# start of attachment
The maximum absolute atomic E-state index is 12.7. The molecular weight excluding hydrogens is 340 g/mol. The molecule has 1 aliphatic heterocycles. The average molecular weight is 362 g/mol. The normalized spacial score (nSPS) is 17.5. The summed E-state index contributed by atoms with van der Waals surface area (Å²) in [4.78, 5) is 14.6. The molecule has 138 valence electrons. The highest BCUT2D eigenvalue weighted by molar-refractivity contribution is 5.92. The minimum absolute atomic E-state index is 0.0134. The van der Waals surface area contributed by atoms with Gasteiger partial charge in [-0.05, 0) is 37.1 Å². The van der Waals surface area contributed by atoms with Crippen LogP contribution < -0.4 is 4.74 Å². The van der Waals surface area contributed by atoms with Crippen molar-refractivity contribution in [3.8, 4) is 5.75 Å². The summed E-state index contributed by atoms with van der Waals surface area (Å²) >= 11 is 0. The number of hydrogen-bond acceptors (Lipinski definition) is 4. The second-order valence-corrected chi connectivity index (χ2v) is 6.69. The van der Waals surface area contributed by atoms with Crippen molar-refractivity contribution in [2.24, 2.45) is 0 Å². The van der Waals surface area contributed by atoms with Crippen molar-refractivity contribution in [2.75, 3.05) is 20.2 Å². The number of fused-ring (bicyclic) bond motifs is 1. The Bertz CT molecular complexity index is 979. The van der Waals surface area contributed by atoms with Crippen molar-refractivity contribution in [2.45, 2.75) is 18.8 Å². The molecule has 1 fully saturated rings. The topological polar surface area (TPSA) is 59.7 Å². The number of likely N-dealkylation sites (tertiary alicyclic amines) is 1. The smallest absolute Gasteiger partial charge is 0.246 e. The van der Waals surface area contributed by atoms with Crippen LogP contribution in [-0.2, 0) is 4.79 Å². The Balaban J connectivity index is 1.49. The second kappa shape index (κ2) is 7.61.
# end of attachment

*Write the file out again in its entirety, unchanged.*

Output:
The maximum absolute atomic E-state index is 12.7. The molecular weight excluding hydrogens is 340 g/mol. The molecule has 1 aliphatic heterocycles. The average molecular weight is 362 g/mol. The normalized spacial score (nSPS) is 17.5. The summed E-state index contributed by atoms with van der Waals surface area (Å²) in [4.78, 5) is 14.6. The molecule has 138 valence electrons. The highest BCUT2D eigenvalue weighted by molar-refractivity contribution is 5.92. The minimum absolute atomic E-state index is 0.0134. The van der Waals surface area contributed by atoms with Gasteiger partial charge in [-0.05, 0) is 37.1 Å². The van der Waals surface area contributed by atoms with Crippen LogP contribution < -0.4 is 4.74 Å². The van der Waals surface area contributed by atoms with Crippen molar-refractivity contribution in [3.8, 4) is 5.75 Å². The summed E-state index contributed by atoms with van der Waals surface area (Å²) >= 11 is 0. The number of hydrogen-bond acceptors (Lipinski definition) is 4. The second-order valence-corrected chi connectivity index (χ2v) is 6.69. The van der Waals surface area contributed by atoms with Crippen molar-refractivity contribution in [2.24, 2.45) is 0 Å². The van der Waals surface area contributed by atoms with Crippen molar-refractivity contribution in [2.75, 3.05) is 20.2 Å². The number of fused-ring (bicyclic) bond motifs is 1. The Bertz CT molecular complexity index is 979. The van der Waals surface area contributed by atoms with Crippen molar-refractivity contribution in [2.45, 2.75) is 18.8 Å². The molecule has 1 fully saturated rings. The topological polar surface area (TPSA) is 59.7 Å². The number of likely N-dealkylation sites (tertiary alicyclic amines) is 1. The smallest absolute Gasteiger partial charge is 0.246 e. The van der Waals surface area contributed by atoms with Crippen LogP contribution in [-0.2, 0) is 4.79 Å². The Balaban J connectivity index is 1.49. The second kappa shape index (κ2) is 7.61.